How long is the “shelf-life” of a good candidate? In this market, candidates are getting hired in less than two weeks. A good candidate will only be on the market as long as a company with a short hiring process takes to hire.  Companies with a long hiring process will lose out on top talent more often than not. Let’s face it, many of us are battling for the same resources.  Astute companies and hiring managers have streamlined their hiring process to be both thorough and expeditious.

If you don’t want to lose out on top talent try these three tips!

  1. Sell first, screen after. Too many companies are not giving candidates a ‘warm and fuzzy’ feeling when they come to interview.  Consider beginning your hiring process with the top decision-maker. Bring the boss into the first interview instead of waiting until the end of the process for the candidate to meet him or her. Have the receptionist greet your candidates by name, walk the candidates around the office to make them feel at home, offer them a coffee. Make sure you are selling the candidate on the attributes of your company. It is your job to convince them to come to work for you not the other way around.  Screen the candidate thoroughly but do not fail to sell the company and position.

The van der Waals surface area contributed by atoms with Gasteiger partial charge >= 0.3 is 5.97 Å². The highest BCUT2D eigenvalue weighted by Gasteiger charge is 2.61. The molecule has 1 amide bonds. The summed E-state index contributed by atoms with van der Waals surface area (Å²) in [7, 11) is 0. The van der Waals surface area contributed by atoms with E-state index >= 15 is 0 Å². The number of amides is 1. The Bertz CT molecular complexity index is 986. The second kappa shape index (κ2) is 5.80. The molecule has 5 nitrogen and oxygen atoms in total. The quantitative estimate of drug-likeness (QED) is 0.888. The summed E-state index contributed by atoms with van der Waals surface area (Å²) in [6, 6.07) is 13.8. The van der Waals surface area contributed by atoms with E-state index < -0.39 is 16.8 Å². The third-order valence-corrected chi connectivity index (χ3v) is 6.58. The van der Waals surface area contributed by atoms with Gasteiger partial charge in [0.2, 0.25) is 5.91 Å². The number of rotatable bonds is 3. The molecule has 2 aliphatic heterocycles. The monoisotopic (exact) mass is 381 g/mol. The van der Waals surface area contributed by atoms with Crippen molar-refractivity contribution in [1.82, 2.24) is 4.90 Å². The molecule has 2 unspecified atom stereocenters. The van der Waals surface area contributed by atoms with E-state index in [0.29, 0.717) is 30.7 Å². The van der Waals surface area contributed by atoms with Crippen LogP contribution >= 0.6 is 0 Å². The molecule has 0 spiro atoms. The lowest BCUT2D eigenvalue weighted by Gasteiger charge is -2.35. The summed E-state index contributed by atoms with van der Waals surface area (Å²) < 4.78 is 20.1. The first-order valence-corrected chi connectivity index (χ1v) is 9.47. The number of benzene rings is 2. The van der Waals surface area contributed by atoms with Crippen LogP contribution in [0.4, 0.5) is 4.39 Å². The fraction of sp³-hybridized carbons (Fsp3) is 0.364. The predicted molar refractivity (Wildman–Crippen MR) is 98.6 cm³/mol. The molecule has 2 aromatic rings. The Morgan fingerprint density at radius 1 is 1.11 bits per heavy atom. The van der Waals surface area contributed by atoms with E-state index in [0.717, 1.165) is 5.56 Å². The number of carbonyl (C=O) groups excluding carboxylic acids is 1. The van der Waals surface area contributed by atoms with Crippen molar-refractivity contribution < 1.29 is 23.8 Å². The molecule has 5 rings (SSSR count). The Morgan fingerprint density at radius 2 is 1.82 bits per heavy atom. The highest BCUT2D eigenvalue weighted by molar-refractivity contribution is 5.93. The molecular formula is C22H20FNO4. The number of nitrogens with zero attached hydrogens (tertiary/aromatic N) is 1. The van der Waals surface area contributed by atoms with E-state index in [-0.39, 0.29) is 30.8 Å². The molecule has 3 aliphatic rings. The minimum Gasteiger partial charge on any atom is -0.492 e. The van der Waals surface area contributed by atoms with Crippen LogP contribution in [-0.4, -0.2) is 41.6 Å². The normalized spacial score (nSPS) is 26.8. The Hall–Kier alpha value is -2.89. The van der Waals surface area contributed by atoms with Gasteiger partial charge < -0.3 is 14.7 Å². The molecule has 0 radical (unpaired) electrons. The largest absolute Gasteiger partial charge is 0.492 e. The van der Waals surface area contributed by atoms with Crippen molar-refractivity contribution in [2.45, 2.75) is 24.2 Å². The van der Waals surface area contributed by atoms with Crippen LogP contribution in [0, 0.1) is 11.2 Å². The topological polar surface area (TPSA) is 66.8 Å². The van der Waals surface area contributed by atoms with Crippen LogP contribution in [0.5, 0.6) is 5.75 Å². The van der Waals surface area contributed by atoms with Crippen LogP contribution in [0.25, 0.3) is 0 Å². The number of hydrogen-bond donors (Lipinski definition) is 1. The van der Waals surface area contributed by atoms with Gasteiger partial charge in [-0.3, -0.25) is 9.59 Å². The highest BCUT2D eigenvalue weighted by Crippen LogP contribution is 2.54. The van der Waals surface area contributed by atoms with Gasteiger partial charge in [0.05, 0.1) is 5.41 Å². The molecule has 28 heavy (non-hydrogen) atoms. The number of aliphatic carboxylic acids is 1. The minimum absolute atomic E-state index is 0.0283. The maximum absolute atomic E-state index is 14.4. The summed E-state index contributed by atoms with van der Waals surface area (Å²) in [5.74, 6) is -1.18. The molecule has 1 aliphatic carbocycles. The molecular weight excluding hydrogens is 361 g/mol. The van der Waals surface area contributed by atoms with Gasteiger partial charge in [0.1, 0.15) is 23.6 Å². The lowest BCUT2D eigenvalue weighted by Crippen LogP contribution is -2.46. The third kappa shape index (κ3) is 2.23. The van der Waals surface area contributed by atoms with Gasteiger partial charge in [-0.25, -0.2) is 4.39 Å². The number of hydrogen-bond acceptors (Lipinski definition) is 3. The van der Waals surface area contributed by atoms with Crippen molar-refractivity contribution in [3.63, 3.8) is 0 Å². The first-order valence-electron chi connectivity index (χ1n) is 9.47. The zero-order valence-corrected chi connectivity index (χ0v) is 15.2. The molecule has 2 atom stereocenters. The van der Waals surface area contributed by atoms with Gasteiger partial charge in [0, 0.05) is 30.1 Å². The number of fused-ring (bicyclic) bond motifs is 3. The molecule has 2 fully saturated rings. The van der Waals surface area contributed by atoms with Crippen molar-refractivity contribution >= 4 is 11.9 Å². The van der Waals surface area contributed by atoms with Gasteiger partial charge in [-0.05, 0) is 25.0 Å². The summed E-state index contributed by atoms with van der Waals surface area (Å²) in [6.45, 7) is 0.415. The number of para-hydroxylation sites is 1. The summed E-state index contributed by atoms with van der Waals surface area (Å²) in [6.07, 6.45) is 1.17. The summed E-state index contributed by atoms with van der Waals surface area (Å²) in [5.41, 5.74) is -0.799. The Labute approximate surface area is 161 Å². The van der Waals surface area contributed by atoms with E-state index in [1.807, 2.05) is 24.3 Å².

2. Conduct interviews all at once. If your company has a three-interview hiring process, consider conducting all three interviews in one visit, or conduct a panel interview instead of separate one-on-one interviews. It can take several weeks to months for some companies to schedule and conduct a full set of interviews.  Companies that are winning the war for talent have streamlined their hiring process. Some are preparing the offer letter for delivery at the end of the final interview.  Decide and schedule the next step before the candidate leaves your office. Remember he may be getting an offer from a competitor the minute he leaves.
  3. Ask your candidate to tell you before they accept another. If an offer from your company is coming, let the candidate know. Realize, top candidates are likely to be juggling multiple job opportunities. If you are interested in a candidate, do not be afraid to ask about the other opportunities and where your company ranks in comparison.  A good candidate can be here today and gone tomorrow. If you are interested in making an offer and your process is not yet complete, ask the candidate to hold off on accepting other opportunities until they hear from you. At a minimum, ask that they let you know if they receive another offer in the mean-time.

Companies that are doing the same things today as they were yesterday will become obsolete. Take the time to discover whether your hiring process needs to be revamped or not.